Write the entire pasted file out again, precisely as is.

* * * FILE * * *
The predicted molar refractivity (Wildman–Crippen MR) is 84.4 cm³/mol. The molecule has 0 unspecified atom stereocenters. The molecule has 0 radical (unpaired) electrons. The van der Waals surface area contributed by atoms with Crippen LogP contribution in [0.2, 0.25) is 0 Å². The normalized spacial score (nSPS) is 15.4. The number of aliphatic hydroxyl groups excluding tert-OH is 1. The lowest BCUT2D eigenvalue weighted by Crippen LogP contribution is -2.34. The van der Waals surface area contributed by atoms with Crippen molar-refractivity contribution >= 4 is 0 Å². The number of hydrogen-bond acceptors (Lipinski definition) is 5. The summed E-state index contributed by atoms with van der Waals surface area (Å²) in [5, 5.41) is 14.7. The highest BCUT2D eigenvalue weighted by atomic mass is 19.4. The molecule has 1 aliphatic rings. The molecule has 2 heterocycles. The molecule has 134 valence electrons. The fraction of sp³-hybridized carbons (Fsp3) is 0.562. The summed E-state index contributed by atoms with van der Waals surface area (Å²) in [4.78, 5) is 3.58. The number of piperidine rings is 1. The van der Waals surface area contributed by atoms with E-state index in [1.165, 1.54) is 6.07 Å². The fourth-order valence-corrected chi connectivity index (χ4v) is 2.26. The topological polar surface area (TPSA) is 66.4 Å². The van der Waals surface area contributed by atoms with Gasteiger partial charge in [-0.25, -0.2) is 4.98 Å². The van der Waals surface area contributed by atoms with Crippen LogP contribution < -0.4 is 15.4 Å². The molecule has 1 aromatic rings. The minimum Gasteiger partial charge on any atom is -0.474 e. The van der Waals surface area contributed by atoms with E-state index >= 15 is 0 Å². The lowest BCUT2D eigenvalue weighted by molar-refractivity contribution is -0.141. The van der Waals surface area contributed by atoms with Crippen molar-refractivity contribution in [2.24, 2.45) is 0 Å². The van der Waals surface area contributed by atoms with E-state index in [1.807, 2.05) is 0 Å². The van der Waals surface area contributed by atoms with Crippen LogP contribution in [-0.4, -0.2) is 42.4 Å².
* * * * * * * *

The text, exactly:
The predicted molar refractivity (Wildman–Crippen MR) is 84.4 cm³/mol. The molecule has 0 unspecified atom stereocenters. The molecule has 0 radical (unpaired) electrons. The van der Waals surface area contributed by atoms with Crippen LogP contribution in [0.2, 0.25) is 0 Å². The normalized spacial score (nSPS) is 15.4. The number of aliphatic hydroxyl groups excluding tert-OH is 1. The lowest BCUT2D eigenvalue weighted by Crippen LogP contribution is -2.34. The van der Waals surface area contributed by atoms with Crippen molar-refractivity contribution >= 4 is 0 Å². The number of hydrogen-bond acceptors (Lipinski definition) is 5. The summed E-state index contributed by atoms with van der Waals surface area (Å²) in [5, 5.41) is 14.7. The highest BCUT2D eigenvalue weighted by atomic mass is 19.4. The molecule has 1 aliphatic rings. The molecule has 2 heterocycles. The molecule has 134 valence electrons. The fraction of sp³-hybridized carbons (Fsp3) is 0.562. The summed E-state index contributed by atoms with van der Waals surface area (Å²) in [4.78, 5) is 3.58. The number of piperidine rings is 1. The van der Waals surface area contributed by atoms with E-state index in [1.165, 1.54) is 6.07 Å². The fourth-order valence-corrected chi connectivity index (χ4v) is 2.26. The topological polar surface area (TPSA) is 66.4 Å². The van der Waals surface area contributed by atoms with Gasteiger partial charge in [-0.25, -0.2) is 4.98 Å². The van der Waals surface area contributed by atoms with Crippen LogP contribution < -0.4 is 15.4 Å². The molecule has 1 aromatic rings. The minimum Gasteiger partial charge on any atom is -0.474 e. The van der Waals surface area contributed by atoms with E-state index >= 15 is 0 Å². The lowest BCUT2D eigenvalue weighted by molar-refractivity contribution is -0.141. The van der Waals surface area contributed by atoms with Crippen molar-refractivity contribution in [2.24, 2.45) is 0 Å². The van der Waals surface area contributed by atoms with E-state index in [1.807, 2.05) is 0 Å². The van der Waals surface area contributed by atoms with Crippen LogP contribution in [-0.4, -0.2) is 42.4 Å².